This weeks single reviews – 21 Oct

Single Reviews – 21 October

Philip Lickley takes us through the hottest single releases of the coming week…

Bastille – ’Flaws’

Buy: Flaws

The electronic blips and bleeps that start this tune aren’t reflective of what is to come, which is a shame as they give it some identity that is perhaps missing in the tune outside of the chorus. A re-release from last year, ‘Flaws’ does have them, namely that it’s perhaps a little bland and lacking in any hooks even if the deep drums attempt to turn the chorus into something more and this does prove to be a grower. It’s an interesting slice of indie pop with some enjoyable stabs of production with the synth line and backing vocals, but doesn’t stay with you that well after it tails away.

Jessie Ware – ’Night Light’

Buy: Night Light

Ware’s fourth single, ‘Night Light’ starts, like the previous single, optimistically with the intriguing string orchestral section but it’s, again, a misdirection as the songs is only topped and tailed by this intriguing sound, though it is perhaps elsewhere just lost in the mix. What we get in-between, though, is still a listenable Sade-esque love story, though it does borrow more than a cue from Pat Benatar’s ‘Love Is A Battlefield’. A pleasant, laid-back track whose average verses are compensated by a singable, if simple, chorus. A strong fourth single and worth a listen but it doesn’t really head in a particularly exciting direction.

JLS – ’Hottest Girl In The World’

[rating: 2.5/5]
Buy: Hottest Girl In The World

For the lead single of their fourth album JLS seem to have gone back, listened to old *Nsync album and copied them wholesale. Featuring a ridiculously high-falsetto verse and a chorus that sounds like it has been played at the wrong tempo, it’s great to hear the group try something a little different but I’m afraid Justin Timberlake and Timbaland did this all a lot better ten years ago. I think the change in sound will make them stand out from the new wave of boy bands but it’s all been heard before. You can’t deny the catchiness in parts and their target audience will lap it up, but the background effects are just plain ridiculous and elements like the short spoken section are just beyond cliché.

Naughty Boy feat. Emile Sande – ’Wonder’

Buy: Wonder (feat. Emeli Sandé)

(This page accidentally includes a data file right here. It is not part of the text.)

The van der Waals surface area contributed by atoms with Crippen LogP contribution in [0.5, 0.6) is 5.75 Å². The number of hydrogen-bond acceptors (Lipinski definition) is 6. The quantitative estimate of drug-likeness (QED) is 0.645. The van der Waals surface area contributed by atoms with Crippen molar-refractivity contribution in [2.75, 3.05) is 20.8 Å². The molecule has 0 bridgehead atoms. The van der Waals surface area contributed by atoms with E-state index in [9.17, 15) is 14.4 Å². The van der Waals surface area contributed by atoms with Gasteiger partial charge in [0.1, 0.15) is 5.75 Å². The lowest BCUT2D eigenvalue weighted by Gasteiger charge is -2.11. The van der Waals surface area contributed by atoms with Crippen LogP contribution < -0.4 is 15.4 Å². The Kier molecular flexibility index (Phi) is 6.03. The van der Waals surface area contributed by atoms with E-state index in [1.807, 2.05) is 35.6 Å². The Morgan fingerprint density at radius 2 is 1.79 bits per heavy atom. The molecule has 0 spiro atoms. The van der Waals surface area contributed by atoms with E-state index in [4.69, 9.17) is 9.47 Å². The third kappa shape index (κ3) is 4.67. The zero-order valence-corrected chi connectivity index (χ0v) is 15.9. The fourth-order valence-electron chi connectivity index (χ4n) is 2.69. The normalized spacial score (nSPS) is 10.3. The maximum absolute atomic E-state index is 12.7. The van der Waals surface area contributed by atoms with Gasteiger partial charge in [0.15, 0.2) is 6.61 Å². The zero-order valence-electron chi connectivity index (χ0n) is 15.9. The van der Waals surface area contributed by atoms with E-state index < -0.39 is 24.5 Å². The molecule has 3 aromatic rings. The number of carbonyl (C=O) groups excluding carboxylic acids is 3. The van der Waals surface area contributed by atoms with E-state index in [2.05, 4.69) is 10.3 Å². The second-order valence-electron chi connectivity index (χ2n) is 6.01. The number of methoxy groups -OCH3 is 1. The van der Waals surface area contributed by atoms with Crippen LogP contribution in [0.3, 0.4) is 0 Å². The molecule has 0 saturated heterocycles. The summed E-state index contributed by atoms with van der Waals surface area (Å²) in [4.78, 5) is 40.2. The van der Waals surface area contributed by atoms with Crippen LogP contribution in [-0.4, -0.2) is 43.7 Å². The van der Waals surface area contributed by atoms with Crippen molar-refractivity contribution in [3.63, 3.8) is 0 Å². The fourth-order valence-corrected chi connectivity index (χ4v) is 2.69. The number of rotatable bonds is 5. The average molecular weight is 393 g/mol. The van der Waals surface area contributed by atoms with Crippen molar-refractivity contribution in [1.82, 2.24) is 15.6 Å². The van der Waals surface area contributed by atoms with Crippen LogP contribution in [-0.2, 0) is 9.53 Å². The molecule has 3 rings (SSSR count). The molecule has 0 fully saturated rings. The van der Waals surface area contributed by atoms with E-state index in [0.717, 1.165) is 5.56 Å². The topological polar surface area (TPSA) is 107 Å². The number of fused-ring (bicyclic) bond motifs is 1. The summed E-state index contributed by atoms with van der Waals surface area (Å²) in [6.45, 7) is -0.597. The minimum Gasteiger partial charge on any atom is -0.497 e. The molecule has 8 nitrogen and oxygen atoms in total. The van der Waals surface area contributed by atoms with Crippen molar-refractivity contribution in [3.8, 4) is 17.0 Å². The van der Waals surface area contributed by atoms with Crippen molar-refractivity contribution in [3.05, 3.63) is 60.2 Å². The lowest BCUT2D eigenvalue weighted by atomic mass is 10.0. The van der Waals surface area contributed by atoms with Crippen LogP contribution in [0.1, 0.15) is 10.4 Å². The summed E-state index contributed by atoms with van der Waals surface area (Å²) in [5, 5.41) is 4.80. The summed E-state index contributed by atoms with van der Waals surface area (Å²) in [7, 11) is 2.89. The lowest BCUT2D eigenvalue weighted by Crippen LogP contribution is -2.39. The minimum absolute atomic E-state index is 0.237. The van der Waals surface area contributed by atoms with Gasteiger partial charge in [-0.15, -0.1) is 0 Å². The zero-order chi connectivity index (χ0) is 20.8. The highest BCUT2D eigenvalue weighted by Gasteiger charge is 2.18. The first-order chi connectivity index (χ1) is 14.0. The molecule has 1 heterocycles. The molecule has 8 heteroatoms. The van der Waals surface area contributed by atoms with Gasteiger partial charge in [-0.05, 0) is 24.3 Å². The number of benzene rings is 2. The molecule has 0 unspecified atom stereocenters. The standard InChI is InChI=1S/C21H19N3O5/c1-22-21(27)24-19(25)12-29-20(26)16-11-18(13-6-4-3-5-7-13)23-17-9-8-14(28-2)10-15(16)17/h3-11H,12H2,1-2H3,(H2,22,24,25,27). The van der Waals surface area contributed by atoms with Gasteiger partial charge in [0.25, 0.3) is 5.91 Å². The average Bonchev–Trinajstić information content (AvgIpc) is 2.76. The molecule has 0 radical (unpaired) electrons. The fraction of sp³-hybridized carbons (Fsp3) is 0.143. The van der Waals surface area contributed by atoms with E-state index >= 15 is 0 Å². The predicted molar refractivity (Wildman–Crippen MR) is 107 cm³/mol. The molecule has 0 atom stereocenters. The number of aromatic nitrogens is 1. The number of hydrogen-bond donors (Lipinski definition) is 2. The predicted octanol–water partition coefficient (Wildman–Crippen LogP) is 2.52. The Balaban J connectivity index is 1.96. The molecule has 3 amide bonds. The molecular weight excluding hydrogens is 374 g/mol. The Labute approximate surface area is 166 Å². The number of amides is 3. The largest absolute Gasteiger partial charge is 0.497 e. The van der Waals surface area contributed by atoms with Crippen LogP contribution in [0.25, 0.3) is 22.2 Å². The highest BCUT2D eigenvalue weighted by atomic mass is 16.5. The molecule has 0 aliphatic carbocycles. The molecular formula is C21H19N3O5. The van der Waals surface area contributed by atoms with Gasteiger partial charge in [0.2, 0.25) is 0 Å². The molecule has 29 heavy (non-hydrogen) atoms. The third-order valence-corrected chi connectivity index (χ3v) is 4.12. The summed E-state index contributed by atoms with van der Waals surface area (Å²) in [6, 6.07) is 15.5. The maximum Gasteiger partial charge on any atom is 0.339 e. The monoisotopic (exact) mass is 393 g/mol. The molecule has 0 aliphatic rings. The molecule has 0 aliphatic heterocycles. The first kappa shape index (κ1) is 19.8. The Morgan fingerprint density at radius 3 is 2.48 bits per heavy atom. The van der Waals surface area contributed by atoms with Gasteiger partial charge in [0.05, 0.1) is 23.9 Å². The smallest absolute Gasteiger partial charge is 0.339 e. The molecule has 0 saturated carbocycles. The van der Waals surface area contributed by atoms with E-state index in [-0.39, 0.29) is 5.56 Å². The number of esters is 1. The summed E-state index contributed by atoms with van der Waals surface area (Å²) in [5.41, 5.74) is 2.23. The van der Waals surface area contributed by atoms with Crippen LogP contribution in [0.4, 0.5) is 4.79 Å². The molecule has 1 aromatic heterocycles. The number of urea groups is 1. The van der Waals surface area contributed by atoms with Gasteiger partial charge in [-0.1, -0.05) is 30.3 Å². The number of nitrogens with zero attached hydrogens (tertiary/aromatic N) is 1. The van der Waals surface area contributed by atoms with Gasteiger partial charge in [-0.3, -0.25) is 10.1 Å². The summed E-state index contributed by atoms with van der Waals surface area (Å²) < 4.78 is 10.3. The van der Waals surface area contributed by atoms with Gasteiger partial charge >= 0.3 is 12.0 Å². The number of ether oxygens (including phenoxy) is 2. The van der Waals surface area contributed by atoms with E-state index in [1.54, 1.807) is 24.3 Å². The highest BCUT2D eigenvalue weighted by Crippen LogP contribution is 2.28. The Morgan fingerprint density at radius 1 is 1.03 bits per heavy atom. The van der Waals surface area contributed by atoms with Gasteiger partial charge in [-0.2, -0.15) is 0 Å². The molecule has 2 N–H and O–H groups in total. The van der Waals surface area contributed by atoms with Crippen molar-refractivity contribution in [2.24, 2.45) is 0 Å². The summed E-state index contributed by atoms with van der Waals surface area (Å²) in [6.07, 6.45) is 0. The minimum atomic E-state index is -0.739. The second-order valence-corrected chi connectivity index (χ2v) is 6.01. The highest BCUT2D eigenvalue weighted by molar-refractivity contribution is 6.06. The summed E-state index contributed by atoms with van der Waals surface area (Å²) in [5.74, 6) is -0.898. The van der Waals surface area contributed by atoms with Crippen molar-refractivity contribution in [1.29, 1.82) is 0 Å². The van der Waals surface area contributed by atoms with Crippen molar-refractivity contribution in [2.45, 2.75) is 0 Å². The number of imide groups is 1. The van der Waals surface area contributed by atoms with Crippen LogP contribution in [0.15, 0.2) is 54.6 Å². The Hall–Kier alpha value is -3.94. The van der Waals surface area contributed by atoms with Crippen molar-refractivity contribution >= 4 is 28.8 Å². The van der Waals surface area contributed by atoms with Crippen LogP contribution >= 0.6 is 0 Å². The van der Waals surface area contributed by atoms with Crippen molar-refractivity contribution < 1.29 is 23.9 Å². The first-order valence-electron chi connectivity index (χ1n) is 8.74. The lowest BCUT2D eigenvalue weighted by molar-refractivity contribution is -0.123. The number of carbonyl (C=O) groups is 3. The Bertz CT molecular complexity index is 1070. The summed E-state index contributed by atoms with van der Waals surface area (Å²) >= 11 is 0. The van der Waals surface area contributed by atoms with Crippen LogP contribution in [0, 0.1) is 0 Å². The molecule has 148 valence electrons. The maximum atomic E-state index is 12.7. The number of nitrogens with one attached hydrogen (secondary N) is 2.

Taken from the new deluxe version of her debut album, ‘Wonder’ is the obligitary bolt-on song to justify the re-release. Sadly, whereas songs like Jessie J’s ‘Domino’ have stood out, ‘Wonder’ is not really up to that level, sounding more like an album track or b-side. It does boast a catchy repetitive section (“life is contagious / tell your neighbours”) and has some ear-pleasing piano sections, and her voice is as great to listen to as always, but it’s very much a middle-of-the-road track: atmospheric but not a patch on her previous hits.

Pnau – ’Solid Ground’

Buy: Solid Ground

Leaving Elton John collaborations alone for the moment, ‘Solid Ground’ is a strong solo offering from the pair, with a driving beat and tune that kicks off from the start. It sounds strangely familiar – though I can’t put my finger on it – but it mixes in eighties stylings with a more modern indie feeling. The verses are often better than the chorus thanks to the guitar line but the chorus does pop it up a little bit more. It perhaps loses a little steam as it reaches its conclusion but it’s by far the poppiest and most listenable song released this week.

Rick Astley – ’Superman’

Buy: Superman

Not a rick roll, but only available as a teaser online so far, this stripped-back acoustic number from the ‘Never Gonna Give You Up’ singer sounds refreshing and promising, but without a full promo it’s difficult to judge.

The Rolling Stones – ’Doom and Gloom’

Buy: Doom And Gloom

The Strolling Bones are back with this new song seven years after their last new material. It doesn’t particularly advance their sound on much and sounds rather like the cousin to ZZ Top’s ‘Give Me All You Lovin’’. Influences aside, this is actually a very strong return for the band and, forgiving a few clunky lyrics at the start and scattered throughout and sometimes a slighty-forced sound, it mixes up some neat guitar work and a catchy and singable chorus with some political thoughts. Very enjoyable to hear and sounds fresh for such a long-established band, or at least taking other elements and giving them a fresh twist.

Post Author: Luke Glassford

All-Noise was founded in 2010 with just one simple aim – to highlight and celebrate ‘proper music’, made by real people with real musical inspirations.